Alumni Success Stories
Matt Chmura ’03 knows the business of sports. As vice president of communications and content for the Boston Bruins, Chmura enjoys strategizing how his operation – media, public relations, website, and publications – can support the rest of the organization’s needs so the Bruins can be equally successful on and off the ice.
A four-sport athlete in high school, Chmura chose not to play in college. “I wanted to focus on academics and finding my path, which I thought would be law,” he explains. But he decided to write for The Crusader and was assigned to men’s hockey – back in the game, where he’s been ever since. Chmura wrote for the paper all four years and was a stringer for the Boston Herald. He also joined WCHC as a play-by-play announcer, working three NCAA championships and becoming station manager. Internships with the New England Revolution, Tennessee Titans, and New England Patriots rounded out his experience. “I majored in political science and learned to think creatively. Then, with the help of the staff in Student Affairs, I learned something very specific. It was as though I put together a second major in sports marketing,” Chmura says.
After four years in the communications department of New York’s major league soccer franchise, Chmura joined the Bruins. He’s happy to be working for a team he grew up rooting for, serving as a trustee of his home town Boys’ and Girls’ Club, and staying in touch with the wider Holy Cross community as a career advisor and a member of the College’s Alumni Marketing Advisory Group.
Jim Collins ’87 believes in the value of daydreaming. The former Holy Cross physics major and class valedictorian went on to become a Rhodes Scholar, earn a doctorate in medical engineering at Oxford University, and create one breakthrough after another at the intersection of biology and engineering. One example is the first “genetic toggle switch” to start or stop various cellular activities, a discovery with potential to transform the understanding of cancer and other serious diseases. At the root of his high-tech achievements, however, are two simple, powerful drivers: compassion and reflection. Collins first became inspired to help people with medical problems by his two grandfathers, each of whom developed a severe disability. And he has long recognized the role of reflection in the creative process, noting that he makes it a priority to “just spend time thinking about cool new ideas.”
Since 1990, Collins has taught biomedical engineering at Boston University, where he co-directs the Center for Biodynamics and has received the university’s highest teaching award. A pioneer in complexity science, Collins uses engineered bacteria and synthetic gene networks to explore ways to develop more effective antibiotics and other drugs. In 2011, he was elected to the National Academy of Engineering, among the highest professional honors accorded to engineers. In 2012, he was also elected to the American Academy of Arts and Sciences, one of America's most respected honor societies, and was awarded a Grand Challenges Explorations grant from the Bill and Melinda Gates Foundation to pursue a new approach to cholera prevention. He has also been named a MacArthur Fellow and a Howard Hughes Medical Institute Investigator, both of which provide funding for future innovation.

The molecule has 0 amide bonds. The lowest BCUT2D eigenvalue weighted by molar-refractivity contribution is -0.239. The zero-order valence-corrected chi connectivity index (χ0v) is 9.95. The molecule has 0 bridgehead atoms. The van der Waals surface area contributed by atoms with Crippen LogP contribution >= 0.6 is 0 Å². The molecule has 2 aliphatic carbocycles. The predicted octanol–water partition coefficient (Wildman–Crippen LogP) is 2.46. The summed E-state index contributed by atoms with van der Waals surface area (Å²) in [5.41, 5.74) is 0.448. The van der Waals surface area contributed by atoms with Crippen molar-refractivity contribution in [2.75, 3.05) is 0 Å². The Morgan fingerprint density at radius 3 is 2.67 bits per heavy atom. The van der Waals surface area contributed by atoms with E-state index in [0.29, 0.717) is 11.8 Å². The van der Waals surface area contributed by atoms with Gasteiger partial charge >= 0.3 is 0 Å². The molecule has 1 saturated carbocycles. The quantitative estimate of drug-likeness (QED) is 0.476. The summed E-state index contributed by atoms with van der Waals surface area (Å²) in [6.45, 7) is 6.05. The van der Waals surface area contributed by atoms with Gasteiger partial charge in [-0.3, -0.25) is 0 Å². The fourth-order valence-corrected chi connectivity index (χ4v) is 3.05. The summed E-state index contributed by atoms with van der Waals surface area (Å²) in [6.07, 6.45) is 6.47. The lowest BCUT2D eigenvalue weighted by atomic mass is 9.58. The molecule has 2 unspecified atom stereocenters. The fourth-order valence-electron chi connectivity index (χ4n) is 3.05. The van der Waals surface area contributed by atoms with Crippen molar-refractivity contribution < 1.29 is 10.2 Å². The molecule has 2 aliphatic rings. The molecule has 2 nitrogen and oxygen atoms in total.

Actress - TV, film, stage
Ann Dowd ’78 is easy to find. Just turn on your TV, head to the movies or the theater and you’re likely to encounter this hard-working actress. She has guest-starred in many shows, including House and Law & Order and appeared in films, such as Clint Eastwood’s Flags of Our Fathers, the family comedy Marley & Me, and the drama Compliance. She has also taken the stage, starring in Blood From a Stone alongside Ethan Hawke and the Broadway production of Chekhov’s The Seagull.
This was not the career Dowd envisioned when she entered Holy Cross as a health professions student. “My life at Holy Cross was studying science and acting in plays. I had a fantastic acting teacher, and when she – together with my roommate and organic chemistry professor – advised me to take a hard look at an acting career, I thought I’d better pay attention,” she explains. “They were right – acting was what I truly loved.”
After graduating from Holy Cross, Dowd studied at The Theatre School at DePaul University and spent several years in Chicago before moving to New York. Her career began on the stage, and she made her Broadway debut as Shaw’s Candida, winning the 1993 Clarence Derwent Award for her performance.
“At first my mother was concerned about my choice,” Dowd recalls. “But parents shouldn’t worry when their children become actors. An acting career teaches you to go out there swinging, and you learn very quickly whether you can hang in. Even more important, acting makes you figure out who you really are, because the self is the instrument you use to do your work.”
Anthony Fauci, M.D., ’62 fights HIV/AIDS with science and compassion — a powerful combination that draws on his background as a health professions classics major at Holy Cross. Since 1984, Fauci has been director of the National Institute of Allergy and Infectious Diseases. As a researcher, he has made groundbreaking scientific observations about the regulation of the human immune response and developed effective therapies for formerly fatal diseases. He has also contributed significantly to the scientific understanding and treatment of HIV/AIDS.